I hated — hated! — Nicole Richie in her “Simple Life” days. I mean, didn’t you? She was bratty, annoying, and entitled with crusty hair extensions and a tiny dog, whining and generally acting despicable alongside her equally (if not more) horrible cohort, Paris Hilton. That’s why I love Nicole all the more now: she was that girl, and now she’s … kind of the antithesis of that girl. She’s a mother, a wife, a designer, a TV show co-host, and an all around cool, normal-seeming person, with great style to boot. I just love how drastic her transformation was in the most positive way possible; Nicole is a real testament to the fact that you can be whoever you want to be, provided you’re ready and willing to make the change.
It’s no secret that she’s also really, really pretty: it’s all in those gorgeous deep-set eyes. My
way too far away West Coast-dwelling coworker Winona (also gorgeous) has a really similar almond eye shape, so emulating Nicole’s makeup is a good look for her. She wanted to know how to get the star’s ubiquitous soft yet still defined eye, which she’s been wearing on Fashion Star and her other TV appearances as of late. This eye is different because, rather than harsh black, which can make eyes look smaller, it’s done in soft shades of brown with touches of shimmery gold. It’s beautiful and versatile, perfect for day, night, any time, anywhere. I’m breaking it down to the nitty gritty, after the jump! Keep reading »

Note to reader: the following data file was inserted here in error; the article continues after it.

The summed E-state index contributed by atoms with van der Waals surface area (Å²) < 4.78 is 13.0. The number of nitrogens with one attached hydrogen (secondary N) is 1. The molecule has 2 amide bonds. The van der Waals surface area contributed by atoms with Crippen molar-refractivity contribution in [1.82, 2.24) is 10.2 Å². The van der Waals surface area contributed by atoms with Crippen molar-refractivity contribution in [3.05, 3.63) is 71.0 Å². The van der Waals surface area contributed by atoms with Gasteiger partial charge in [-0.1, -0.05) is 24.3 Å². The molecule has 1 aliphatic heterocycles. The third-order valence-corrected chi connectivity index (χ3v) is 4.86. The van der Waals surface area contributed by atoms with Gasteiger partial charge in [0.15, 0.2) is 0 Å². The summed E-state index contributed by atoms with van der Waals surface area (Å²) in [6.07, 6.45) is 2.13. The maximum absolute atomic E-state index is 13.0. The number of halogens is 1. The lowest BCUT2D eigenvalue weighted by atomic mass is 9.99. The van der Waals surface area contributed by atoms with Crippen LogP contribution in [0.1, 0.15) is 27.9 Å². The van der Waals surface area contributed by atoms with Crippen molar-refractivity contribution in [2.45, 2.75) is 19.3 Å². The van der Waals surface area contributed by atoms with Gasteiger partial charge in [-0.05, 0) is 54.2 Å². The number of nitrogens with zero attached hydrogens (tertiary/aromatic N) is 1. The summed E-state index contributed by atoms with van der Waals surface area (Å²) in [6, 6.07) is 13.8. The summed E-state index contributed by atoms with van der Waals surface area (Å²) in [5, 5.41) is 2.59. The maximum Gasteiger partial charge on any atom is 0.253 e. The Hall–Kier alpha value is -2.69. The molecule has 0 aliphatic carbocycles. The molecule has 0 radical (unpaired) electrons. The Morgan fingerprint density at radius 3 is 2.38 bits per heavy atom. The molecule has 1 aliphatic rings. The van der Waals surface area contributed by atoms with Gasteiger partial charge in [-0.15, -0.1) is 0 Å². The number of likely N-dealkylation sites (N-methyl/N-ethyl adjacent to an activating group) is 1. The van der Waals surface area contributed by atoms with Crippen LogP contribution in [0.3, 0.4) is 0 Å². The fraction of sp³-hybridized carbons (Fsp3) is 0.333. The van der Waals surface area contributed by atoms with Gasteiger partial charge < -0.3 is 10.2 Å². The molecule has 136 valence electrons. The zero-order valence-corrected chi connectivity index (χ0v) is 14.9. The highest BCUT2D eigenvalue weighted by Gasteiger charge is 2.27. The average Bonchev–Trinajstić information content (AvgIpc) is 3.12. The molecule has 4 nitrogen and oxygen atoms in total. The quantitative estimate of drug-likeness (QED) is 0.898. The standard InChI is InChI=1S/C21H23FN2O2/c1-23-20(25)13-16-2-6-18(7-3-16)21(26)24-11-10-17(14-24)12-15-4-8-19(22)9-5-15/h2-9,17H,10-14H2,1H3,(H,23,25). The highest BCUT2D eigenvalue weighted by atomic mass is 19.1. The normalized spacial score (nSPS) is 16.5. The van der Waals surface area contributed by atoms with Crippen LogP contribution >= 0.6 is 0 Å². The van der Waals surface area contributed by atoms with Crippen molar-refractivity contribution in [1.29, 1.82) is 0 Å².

If you’ve ever been photographed with professional lighting versus, well, any other type of lighting, you’ll know how much well-placed shadows and highlights can change the structure on your face. Almost every time I look at a photo of myself, I’m bothered by how unphotogenic I am. “I don’t even look like that!,” I whine, thrusting the picture into the hand of anyone who will take it. “Tell me I don’t look like that.” When I look in the mirror, I’m often (but not always) content with the fundamental way I look: the structure of my face, the definition of my cheekbones, my almond-shaped eyes. My face in photographs makes me sad. I will never forget how sometime in elementary school there was a picture hung on the wall from our class Halloween party. Whenever I looked at it, I noticed a round-faced, unfortunate-looking girl who I didn’t know. She wasn’t in my class. Finally, sometime at the end of the school year, I asked someone who it was. “That’s you!,” they said. Oh. Keep reading »